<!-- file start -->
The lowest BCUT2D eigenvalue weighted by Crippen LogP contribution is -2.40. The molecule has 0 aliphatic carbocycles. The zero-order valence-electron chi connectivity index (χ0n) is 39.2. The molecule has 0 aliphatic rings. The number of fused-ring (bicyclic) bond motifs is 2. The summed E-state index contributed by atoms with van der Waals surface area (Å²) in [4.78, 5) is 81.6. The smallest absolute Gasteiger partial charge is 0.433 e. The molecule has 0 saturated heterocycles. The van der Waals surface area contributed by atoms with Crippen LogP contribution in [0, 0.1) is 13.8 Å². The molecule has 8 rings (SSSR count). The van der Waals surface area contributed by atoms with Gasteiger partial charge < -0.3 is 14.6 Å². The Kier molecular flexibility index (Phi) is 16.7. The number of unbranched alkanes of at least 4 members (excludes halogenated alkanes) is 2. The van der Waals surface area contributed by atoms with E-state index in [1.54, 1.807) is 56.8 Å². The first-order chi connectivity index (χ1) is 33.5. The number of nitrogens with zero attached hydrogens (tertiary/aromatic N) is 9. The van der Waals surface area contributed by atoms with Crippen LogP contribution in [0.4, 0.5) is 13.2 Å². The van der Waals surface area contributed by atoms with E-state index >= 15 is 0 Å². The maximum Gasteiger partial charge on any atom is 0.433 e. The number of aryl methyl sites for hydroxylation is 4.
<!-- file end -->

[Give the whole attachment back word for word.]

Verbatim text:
The lowest BCUT2D eigenvalue weighted by Crippen LogP contribution is -2.40. The molecule has 0 aliphatic carbocycles. The zero-order valence-electron chi connectivity index (χ0n) is 39.2. The molecule has 0 aliphatic rings. The number of fused-ring (bicyclic) bond motifs is 2. The summed E-state index contributed by atoms with van der Waals surface area (Å²) in [4.78, 5) is 81.6. The smallest absolute Gasteiger partial charge is 0.433 e. The molecule has 0 saturated heterocycles. The van der Waals surface area contributed by atoms with Crippen LogP contribution in [0, 0.1) is 13.8 Å². The molecule has 8 rings (SSSR count). The van der Waals surface area contributed by atoms with Gasteiger partial charge < -0.3 is 14.6 Å². The Kier molecular flexibility index (Phi) is 16.7. The number of unbranched alkanes of at least 4 members (excludes halogenated alkanes) is 2. The van der Waals surface area contributed by atoms with E-state index in [1.54, 1.807) is 56.8 Å². The first-order chi connectivity index (χ1) is 33.5. The number of nitrogens with zero attached hydrogens (tertiary/aromatic N) is 9. The van der Waals surface area contributed by atoms with Crippen LogP contribution in [0.4, 0.5) is 13.2 Å². The van der Waals surface area contributed by atoms with E-state index >= 15 is 0 Å². The maximum Gasteiger partial charge on any atom is 0.433 e. The number of aryl methyl sites for hydroxylation is 4.